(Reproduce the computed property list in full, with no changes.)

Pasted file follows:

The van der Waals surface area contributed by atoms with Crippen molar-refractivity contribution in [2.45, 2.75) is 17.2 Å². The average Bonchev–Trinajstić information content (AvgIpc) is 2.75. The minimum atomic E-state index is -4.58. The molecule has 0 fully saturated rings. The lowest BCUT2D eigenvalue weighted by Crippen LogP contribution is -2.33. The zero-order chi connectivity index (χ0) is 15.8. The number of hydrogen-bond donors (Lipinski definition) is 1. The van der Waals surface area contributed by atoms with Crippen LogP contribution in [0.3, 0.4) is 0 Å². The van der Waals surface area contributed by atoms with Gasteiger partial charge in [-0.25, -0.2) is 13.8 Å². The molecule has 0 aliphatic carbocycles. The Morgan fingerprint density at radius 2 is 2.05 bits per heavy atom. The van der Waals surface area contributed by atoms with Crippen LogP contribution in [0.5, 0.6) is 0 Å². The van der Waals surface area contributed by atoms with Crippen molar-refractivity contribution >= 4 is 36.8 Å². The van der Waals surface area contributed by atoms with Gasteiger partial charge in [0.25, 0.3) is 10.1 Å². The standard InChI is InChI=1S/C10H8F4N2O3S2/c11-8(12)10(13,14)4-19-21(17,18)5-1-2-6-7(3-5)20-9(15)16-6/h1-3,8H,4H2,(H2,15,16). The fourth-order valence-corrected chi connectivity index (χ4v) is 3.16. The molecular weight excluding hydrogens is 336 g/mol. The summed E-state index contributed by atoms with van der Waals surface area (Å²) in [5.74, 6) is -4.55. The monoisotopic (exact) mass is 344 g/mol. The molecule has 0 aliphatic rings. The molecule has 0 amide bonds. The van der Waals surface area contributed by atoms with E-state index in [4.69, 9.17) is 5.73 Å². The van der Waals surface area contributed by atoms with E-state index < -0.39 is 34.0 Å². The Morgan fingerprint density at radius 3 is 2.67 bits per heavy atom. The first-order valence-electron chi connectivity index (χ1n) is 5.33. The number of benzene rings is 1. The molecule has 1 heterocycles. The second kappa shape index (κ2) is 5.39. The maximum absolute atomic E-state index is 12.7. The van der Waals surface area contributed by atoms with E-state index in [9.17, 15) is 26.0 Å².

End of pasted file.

The van der Waals surface area contributed by atoms with Crippen molar-refractivity contribution in [2.45, 2.75) is 17.2 Å². The average Bonchev–Trinajstić information content (AvgIpc) is 2.75. The minimum atomic E-state index is -4.58. The molecule has 0 fully saturated rings. The lowest BCUT2D eigenvalue weighted by Crippen LogP contribution is -2.33. The zero-order chi connectivity index (χ0) is 15.8. The number of hydrogen-bond donors (Lipinski definition) is 1. The van der Waals surface area contributed by atoms with Crippen LogP contribution in [0.3, 0.4) is 0 Å². The van der Waals surface area contributed by atoms with Gasteiger partial charge in [-0.25, -0.2) is 13.8 Å². The molecule has 0 aliphatic carbocycles. The Morgan fingerprint density at radius 2 is 2.05 bits per heavy atom. The van der Waals surface area contributed by atoms with Crippen LogP contribution in [0.5, 0.6) is 0 Å². The van der Waals surface area contributed by atoms with Crippen molar-refractivity contribution >= 4 is 36.8 Å². The van der Waals surface area contributed by atoms with Gasteiger partial charge in [0.25, 0.3) is 10.1 Å². The standard InChI is InChI=1S/C10H8F4N2O3S2/c11-8(12)10(13,14)4-19-21(17,18)5-1-2-6-7(3-5)20-9(15)16-6/h1-3,8H,4H2,(H2,15,16). The fourth-order valence-corrected chi connectivity index (χ4v) is 3.16. The molecular weight excluding hydrogens is 336 g/mol. The summed E-state index contributed by atoms with van der Waals surface area (Å²) in [5.74, 6) is -4.55. The monoisotopic (exact) mass is 344 g/mol. The molecule has 0 aliphatic rings. The molecule has 0 amide bonds. The van der Waals surface area contributed by atoms with E-state index in [4.69, 9.17) is 5.73 Å². The van der Waals surface area contributed by atoms with E-state index < -0.39 is 34.0 Å². The Morgan fingerprint density at radius 3 is 2.67 bits per heavy atom. The first-order valence-electron chi connectivity index (χ1n) is 5.33. The number of benzene rings is 1. The molecule has 1 heterocycles. The second kappa shape index (κ2) is 5.39. The maximum absolute atomic E-state index is 12.7. The van der Waals surface area contributed by atoms with E-state index in [9.17, 15) is 26.0 Å².